Sayed*, a 16-year-old boy from Herat (Afghanistan), is travelling from Iran with his uncles and cousin. His journey came to an abrupt end when he reached the border between Macedonia (FYROM) and Serbia on November 19, the day when Balkan countries started to accept only certain nationalities to cross their borders.
“Like everybody else we arrived by train and walked to the border. It was night. At the border, there were police men who asked for our papers and where we come from. My family crossed first, they had no problem. When it was my turn, I showed my papers that I had received in Macedonia. Mistakenly, it was stated in them that I was Iranian; probably they wrote that because I have been living in Iran after fleeing with my mother from Afghanistan. My aunt told the police men that I belong to her and that we are family, but they didn’t listen. They refused to let me cross the border.
I have lived in Iran with my mother since three or four years. We are from a village close to Herat in Afghanistan, but we could not stay there. Armed men forced my uncle to come with them to fight, and a cousin of mine was killed. When we were in Iran my father disappeared, I don’t know where he is. And my niece was killed there in her house, when she was praying. She was shot. Those were the main reasons for me to leave. But also the poverty. There are no jobs. We have been travelling since thirteen days.
After I was rejected at the border I had to stay behind. It was in the middle of the night and very dark. I was desperate, but I could not do anything but stay there at the border. Somebody told me it might be opened again tomorrow, so I slept right there in the fields. It was very cold. When I woke up the next morning the border was still closed so I went back to a camp that is on the Macedonian side. There I met somebody who told me that it will probably stay closed for a long time.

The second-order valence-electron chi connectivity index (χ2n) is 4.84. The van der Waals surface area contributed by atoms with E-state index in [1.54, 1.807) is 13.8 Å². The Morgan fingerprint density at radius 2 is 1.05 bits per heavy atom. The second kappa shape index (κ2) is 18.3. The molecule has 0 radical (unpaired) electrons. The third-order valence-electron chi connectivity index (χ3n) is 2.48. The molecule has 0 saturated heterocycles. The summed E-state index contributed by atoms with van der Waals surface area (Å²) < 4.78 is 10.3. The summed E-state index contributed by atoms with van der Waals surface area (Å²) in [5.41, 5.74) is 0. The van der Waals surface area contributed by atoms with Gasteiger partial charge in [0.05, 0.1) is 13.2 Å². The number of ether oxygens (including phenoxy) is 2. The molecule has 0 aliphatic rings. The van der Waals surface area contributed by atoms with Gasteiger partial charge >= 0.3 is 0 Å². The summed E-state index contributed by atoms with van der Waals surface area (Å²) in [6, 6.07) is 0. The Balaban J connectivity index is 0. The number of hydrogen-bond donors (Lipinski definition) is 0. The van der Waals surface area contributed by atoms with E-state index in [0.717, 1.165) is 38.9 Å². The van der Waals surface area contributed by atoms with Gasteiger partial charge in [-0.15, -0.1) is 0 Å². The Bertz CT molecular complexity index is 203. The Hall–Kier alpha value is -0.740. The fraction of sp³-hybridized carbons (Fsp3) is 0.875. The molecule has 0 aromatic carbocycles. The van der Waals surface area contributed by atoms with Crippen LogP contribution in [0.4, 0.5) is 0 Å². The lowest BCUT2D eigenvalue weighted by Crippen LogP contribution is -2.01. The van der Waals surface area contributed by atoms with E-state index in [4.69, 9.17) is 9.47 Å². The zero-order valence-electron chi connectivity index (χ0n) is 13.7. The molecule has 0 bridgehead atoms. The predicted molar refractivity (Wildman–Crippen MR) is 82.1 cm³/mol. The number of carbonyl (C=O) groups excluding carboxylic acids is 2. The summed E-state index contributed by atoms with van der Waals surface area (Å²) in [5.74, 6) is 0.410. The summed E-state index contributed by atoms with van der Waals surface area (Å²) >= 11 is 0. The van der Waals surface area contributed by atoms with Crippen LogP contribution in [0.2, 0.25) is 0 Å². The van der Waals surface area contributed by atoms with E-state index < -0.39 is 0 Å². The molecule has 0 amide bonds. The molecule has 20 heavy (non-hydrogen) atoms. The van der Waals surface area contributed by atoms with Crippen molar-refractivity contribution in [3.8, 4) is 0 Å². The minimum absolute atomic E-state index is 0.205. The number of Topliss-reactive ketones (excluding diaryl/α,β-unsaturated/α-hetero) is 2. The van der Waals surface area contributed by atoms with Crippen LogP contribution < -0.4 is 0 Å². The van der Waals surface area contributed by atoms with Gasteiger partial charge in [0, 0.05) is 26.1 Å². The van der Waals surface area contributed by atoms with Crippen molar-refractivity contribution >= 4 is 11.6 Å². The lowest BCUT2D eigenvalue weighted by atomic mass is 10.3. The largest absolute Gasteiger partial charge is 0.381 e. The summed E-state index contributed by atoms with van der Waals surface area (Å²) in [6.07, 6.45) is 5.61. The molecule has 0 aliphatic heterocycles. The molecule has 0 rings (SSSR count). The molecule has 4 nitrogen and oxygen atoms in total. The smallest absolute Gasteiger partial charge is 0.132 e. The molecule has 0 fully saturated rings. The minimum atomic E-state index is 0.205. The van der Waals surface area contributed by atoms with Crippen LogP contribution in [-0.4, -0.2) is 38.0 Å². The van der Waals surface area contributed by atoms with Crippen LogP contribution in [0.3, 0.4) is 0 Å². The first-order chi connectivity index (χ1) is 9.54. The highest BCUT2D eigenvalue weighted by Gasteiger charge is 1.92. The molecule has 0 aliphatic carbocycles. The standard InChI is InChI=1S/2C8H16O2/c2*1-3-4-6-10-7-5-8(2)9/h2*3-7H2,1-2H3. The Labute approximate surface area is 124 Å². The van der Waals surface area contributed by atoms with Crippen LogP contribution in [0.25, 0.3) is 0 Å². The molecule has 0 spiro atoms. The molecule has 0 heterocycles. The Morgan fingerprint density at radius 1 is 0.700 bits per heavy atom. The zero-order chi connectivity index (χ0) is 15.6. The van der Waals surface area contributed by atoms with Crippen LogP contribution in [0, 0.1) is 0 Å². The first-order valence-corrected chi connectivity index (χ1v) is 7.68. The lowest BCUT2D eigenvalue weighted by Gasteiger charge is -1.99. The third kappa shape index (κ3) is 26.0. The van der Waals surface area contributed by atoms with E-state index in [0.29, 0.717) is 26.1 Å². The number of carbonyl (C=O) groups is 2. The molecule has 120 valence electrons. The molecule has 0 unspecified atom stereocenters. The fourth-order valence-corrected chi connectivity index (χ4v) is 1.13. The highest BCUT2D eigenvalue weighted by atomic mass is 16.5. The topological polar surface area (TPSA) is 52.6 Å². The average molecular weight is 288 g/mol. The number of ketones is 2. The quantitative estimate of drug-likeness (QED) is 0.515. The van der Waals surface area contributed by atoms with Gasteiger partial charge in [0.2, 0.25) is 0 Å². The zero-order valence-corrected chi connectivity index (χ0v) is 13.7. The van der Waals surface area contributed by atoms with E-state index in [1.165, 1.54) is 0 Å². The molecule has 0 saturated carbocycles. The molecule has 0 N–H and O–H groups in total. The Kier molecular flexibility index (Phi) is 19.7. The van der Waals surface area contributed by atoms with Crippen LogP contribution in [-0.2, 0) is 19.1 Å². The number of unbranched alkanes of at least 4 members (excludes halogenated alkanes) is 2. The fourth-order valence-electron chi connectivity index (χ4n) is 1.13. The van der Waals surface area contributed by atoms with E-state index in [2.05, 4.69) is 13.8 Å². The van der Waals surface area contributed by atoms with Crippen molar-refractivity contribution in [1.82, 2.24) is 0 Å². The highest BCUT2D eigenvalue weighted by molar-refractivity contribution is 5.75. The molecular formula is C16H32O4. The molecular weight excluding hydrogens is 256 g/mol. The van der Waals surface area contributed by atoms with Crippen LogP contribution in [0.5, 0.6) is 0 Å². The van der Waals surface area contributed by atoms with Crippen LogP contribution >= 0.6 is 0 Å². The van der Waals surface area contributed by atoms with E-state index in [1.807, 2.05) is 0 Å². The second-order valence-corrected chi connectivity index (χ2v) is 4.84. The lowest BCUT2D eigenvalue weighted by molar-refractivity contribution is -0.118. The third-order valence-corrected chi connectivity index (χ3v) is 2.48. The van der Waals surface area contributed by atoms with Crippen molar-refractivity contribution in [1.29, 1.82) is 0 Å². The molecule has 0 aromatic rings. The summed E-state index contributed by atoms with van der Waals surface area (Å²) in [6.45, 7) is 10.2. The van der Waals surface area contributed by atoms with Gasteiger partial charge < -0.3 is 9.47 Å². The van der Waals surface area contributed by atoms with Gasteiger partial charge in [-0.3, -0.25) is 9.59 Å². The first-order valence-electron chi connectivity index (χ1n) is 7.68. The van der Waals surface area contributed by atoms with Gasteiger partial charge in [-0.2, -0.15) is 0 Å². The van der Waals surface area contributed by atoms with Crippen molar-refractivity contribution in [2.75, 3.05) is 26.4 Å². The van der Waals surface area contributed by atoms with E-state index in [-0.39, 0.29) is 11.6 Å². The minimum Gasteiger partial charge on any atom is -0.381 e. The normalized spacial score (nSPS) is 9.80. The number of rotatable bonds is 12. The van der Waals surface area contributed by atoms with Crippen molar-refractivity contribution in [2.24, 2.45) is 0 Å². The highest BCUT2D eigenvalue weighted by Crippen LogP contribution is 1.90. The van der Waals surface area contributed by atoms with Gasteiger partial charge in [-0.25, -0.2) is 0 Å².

So I decided not to wait any longer but to try to cross the border on my own. I wanted to run past the border police through the fields, next to the railway tracks. I knew it was dangerous, I was playing with my life. But I had no choice. I thought to myself: I will either make it or I will die.But luckily I managed to cross the border and went with all the other people to a village, from where the busses leave. When I reached the registration center (note: in Presevo, approx. 10 km from the border) I was so scared that I felt sick. First I didn’t dare to show my papers to the police at the entrance, but finally I had to present it to them. They said: ‚Oh, you’re from Iran’. And then they sent me away.
I have to stay outside the registration centre, while my family is still inside. I hope that that the mistake in my papers will be corrected and that I will be able to continue my journey. I don’t know yet where we will go. Maybe to Germany, we have some friends there. But I don’t really care where I’ll live; I just want to be in a place where I can live in safety. I want to be a doctor sometime. But first my problems have to end.
Editor’s note: After several days of waiting, the mistake in Sayed’s macedonian registration papers was corrected. As Afghan citizen, he was allowed to be registered in Serbia and could rejoin his family. This was only possible because he took the risk to cross the border illegally.
*Name changed to protect identity